|Woman's Changeableness (before 1587)
|Steven May lists this as "possibly" by Oxford. Printed in variant form as the work of Oxford in 1587, but attributed to "R.W." in the Harleian MS. A version was printed in Britons Bower of Delights (1591).|
If women could be fair and yet not fond,
Or that their love were firm not fickle, still,
I would not marvel that they make men bond,
By service long to purchase their good will;
But when I see how frail those creatures are,
I muse that men forget themselves so far.
To mark the choice they make, and how they change,
How oft from Phoebus do they flee to Pan,
Unsettled still like haggards wild they range,
These gentle birds that fly from man to man;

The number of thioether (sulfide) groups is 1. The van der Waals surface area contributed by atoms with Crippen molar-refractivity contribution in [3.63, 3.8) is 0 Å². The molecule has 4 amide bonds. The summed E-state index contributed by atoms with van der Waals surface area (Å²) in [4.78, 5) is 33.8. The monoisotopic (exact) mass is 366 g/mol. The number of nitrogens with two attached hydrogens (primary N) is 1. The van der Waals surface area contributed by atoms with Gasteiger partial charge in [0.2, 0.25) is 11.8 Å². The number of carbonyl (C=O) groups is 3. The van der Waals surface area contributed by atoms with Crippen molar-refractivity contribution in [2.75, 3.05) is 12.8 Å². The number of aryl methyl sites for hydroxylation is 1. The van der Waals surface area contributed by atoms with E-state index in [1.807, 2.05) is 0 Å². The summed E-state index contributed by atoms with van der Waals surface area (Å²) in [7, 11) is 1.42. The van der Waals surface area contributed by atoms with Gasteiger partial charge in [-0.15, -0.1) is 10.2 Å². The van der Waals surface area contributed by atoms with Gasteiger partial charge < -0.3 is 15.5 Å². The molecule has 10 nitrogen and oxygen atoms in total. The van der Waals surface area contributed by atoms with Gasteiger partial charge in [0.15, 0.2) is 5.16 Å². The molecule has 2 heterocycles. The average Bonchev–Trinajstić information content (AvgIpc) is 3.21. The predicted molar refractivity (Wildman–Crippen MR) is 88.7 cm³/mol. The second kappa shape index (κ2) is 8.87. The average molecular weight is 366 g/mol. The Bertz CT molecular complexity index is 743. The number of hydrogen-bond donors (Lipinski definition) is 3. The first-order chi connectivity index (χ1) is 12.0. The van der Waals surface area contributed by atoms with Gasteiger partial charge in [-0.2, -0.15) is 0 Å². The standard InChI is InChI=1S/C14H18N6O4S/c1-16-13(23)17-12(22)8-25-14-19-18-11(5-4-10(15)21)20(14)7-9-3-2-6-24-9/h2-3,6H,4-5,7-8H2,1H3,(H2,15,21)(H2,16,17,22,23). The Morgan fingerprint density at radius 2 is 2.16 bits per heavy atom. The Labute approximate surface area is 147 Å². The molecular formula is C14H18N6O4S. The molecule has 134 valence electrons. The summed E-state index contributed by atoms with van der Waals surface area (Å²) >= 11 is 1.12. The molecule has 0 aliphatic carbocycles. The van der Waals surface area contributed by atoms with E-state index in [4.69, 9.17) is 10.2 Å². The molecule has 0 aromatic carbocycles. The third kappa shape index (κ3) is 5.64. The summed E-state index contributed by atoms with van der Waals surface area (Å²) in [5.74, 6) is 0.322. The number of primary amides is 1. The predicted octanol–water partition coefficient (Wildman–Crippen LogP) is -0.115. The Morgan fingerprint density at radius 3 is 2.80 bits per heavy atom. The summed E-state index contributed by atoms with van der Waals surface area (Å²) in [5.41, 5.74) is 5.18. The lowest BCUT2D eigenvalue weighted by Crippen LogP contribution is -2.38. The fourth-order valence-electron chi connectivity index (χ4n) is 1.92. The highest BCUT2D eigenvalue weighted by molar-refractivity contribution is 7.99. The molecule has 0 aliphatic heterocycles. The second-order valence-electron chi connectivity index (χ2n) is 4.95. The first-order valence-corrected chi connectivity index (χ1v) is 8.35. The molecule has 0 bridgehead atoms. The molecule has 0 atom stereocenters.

Who would not scorn and shake them from the fist
And let them fly fair fools which way they list.
Yet for disport we fawn and flatter both,
To pass the time when nothing else can please,
And train them to our lure with subtle oath,
Till, weary of their wiles, ourselves we ease;
And then we say when we their fancy try,
To play with fools, O what a fool was I.
This work was published before January 1, 1923, and is in the public domain worldwide because the author died at least 100 years ago.